I can’t say what motivated my sister’s early behavior. When we were children, we always played together. When we first came to Athens, my brother and I were pre-school age; my sister about five, and soon enrolled in kindergarten. I remember playing outdoors in the driveway, next door on the sidewalk of Mrs. Chadwick, who babysat for us. One of the great things of my life at that age was the milkman who, delivering to Mrs. Chadwick, gave me a lime-flavored popsicle. Just because…and I think at the age of four I was already somehow indoctrinated into a midwestern peculiarity, which some readers may recognize: the idea that having things—anything at all, I assume, taking into account the jealousies I’ve known—is not fair to people who don’t have them, so any little happiness has to be a source of guilt.

My parents would at times take us to visit friends of theirs who had children, and on those occasions, my sister, who was my friend at home, would go off with the other kids and shut me out. I was left standing around with no place to be in a strange house, where there was nothing I could choose to do, no room I was allowed to occupy, a kind of awfulness I’ve never forgotten.

When we moved to Shannon Avenue, my sister’s best friend was the daughter of a family who lived down the street, a family with four daughters and a son. I was always, for that only period of my life where I had a circle, included. We had campouts in the back yard; this over the side of a hedge from a funeral parlor parking lot, that to kids was place to ride bikes (a time I was daring enough to make curves so sharp they were almost horizontal, and to ride with no hands). We rode bikes in the electric company parking lot across the street. The electric company made an excellent place for kids to visit; it always smelled like fresh-baked cookies, because they had a showroom where electric stoves were demonstrated. And you got Reddy Kilowatt comic books.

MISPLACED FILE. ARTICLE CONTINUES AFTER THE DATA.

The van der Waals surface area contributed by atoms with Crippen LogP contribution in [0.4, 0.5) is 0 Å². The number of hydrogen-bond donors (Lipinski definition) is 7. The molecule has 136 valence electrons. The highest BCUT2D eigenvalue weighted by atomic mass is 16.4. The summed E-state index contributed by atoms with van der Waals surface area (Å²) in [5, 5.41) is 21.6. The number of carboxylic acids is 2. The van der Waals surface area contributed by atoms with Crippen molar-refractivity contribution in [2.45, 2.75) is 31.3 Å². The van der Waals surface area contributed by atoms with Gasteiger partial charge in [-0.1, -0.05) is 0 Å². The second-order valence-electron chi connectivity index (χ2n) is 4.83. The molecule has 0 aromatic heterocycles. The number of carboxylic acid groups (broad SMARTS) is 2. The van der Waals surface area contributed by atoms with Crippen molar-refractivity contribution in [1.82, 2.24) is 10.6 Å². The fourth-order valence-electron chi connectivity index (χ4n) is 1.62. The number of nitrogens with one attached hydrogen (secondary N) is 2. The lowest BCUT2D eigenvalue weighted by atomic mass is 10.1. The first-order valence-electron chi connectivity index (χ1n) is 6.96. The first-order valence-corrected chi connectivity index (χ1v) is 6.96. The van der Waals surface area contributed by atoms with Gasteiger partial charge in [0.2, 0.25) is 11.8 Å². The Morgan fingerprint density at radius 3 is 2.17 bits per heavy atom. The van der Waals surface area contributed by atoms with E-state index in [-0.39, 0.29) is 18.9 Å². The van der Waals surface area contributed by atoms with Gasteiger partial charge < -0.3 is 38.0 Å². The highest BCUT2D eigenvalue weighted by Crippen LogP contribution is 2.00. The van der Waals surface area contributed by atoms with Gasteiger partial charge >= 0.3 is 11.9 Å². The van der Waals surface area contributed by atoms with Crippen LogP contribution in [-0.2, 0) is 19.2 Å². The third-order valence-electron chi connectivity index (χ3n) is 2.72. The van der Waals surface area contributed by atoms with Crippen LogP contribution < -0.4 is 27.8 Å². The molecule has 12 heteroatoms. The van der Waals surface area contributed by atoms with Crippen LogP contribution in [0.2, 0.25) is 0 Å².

Tracy and I talked to each other until our early twenties. She became a non-friend to her little sister as well as, so far as I know, the girl she was once best friends with, at the time she started middle school. In middle school I got pushed out of the group of younger sisters I’d been somewhat friends with, and from that point on, was a labeled person with no possibility of being sought out.

About the fourth grade, homework began, and that was the end of my easy A’s. I could read above my age group; I used to especially love science. I had a little collection, with a bird skeleton (I stuck this to a piece of cardboard, and marked it Exhibit A, a thing I got from watching Perry Mason), a tumbleweed, a hornet’s nest, and a box of rocks and minerals…gneiss, schist, petrified wood, quartz, a little chunk of bright yellow sulphur…

But I couldn’t take homework. I found it unfair, an encroachment on my free time. I didn’t know how to organize the doing of a task…why my room, and later my house, was so messy.

So I fell behind, and from being a smarty, became a C student. My pride then was that I could get C’s doing absolutely nothing. I quit studying for tests, rarely handed in homework.

I graduated from high school on this system.

Athens is an academic town. My sister was the honor student. I was so far outside that milieu, I still don’t really know what it entails. That might have been part of the exacerbation, some sense of embarrassment that I was “dumb”.

I got my college degree after I’d taught myself the discipline I needed to write papers. But to be fair, I still think college in the 80s would have been miserable work. Kudos to the pre-computer students who struggled with carbons and footnotes.